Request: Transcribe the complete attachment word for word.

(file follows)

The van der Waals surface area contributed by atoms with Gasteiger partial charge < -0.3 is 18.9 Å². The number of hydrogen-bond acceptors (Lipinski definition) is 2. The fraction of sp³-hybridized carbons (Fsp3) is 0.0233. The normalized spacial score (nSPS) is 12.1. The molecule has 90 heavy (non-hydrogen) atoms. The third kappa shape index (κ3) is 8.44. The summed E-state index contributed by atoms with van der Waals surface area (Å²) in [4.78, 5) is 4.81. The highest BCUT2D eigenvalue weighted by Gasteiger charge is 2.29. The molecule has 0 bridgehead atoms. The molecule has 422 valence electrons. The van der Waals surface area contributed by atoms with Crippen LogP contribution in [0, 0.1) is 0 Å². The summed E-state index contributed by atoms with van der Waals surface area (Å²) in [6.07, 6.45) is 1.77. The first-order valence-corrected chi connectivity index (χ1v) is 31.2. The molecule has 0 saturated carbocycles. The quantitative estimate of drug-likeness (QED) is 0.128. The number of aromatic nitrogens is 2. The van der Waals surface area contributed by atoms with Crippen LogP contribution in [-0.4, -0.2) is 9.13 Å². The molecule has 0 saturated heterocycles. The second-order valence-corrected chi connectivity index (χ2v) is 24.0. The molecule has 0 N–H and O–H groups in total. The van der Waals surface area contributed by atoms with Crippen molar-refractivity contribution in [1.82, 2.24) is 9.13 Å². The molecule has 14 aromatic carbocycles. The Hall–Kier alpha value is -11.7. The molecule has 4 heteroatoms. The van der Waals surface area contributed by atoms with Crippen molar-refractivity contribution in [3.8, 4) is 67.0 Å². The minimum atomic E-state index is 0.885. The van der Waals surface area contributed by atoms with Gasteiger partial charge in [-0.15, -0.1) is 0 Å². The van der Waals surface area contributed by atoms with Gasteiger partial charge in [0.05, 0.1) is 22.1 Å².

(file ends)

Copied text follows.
The van der Waals surface area contributed by atoms with Gasteiger partial charge < -0.3 is 18.9 Å². The number of hydrogen-bond acceptors (Lipinski definition) is 2. The fraction of sp³-hybridized carbons (Fsp3) is 0.0233. The normalized spacial score (nSPS) is 12.1. The molecule has 90 heavy (non-hydrogen) atoms. The third kappa shape index (κ3) is 8.44. The summed E-state index contributed by atoms with van der Waals surface area (Å²) in [4.78, 5) is 4.81. The highest BCUT2D eigenvalue weighted by Gasteiger charge is 2.29. The molecule has 0 bridgehead atoms. The molecule has 422 valence electrons. The van der Waals surface area contributed by atoms with Crippen LogP contribution in [0, 0.1) is 0 Å². The summed E-state index contributed by atoms with van der Waals surface area (Å²) in [6.07, 6.45) is 1.77. The first-order valence-corrected chi connectivity index (χ1v) is 31.2. The molecule has 0 saturated carbocycles. The quantitative estimate of drug-likeness (QED) is 0.128. The number of aromatic nitrogens is 2. The van der Waals surface area contributed by atoms with Crippen LogP contribution in [-0.4, -0.2) is 9.13 Å². The molecule has 0 saturated heterocycles. The second-order valence-corrected chi connectivity index (χ2v) is 24.0. The molecule has 0 N–H and O–H groups in total. The van der Waals surface area contributed by atoms with Crippen molar-refractivity contribution in [1.82, 2.24) is 9.13 Å². The molecule has 14 aromatic carbocycles. The Hall–Kier alpha value is -11.7. The molecule has 4 heteroatoms. The van der Waals surface area contributed by atoms with Crippen molar-refractivity contribution in [3.8, 4) is 67.0 Å². The minimum atomic E-state index is 0.885. The van der Waals surface area contributed by atoms with Gasteiger partial charge in [-0.15, -0.1) is 0 Å². The van der Waals surface area contributed by atoms with Gasteiger partial charge in [0.05, 0.1) is 22.1 Å².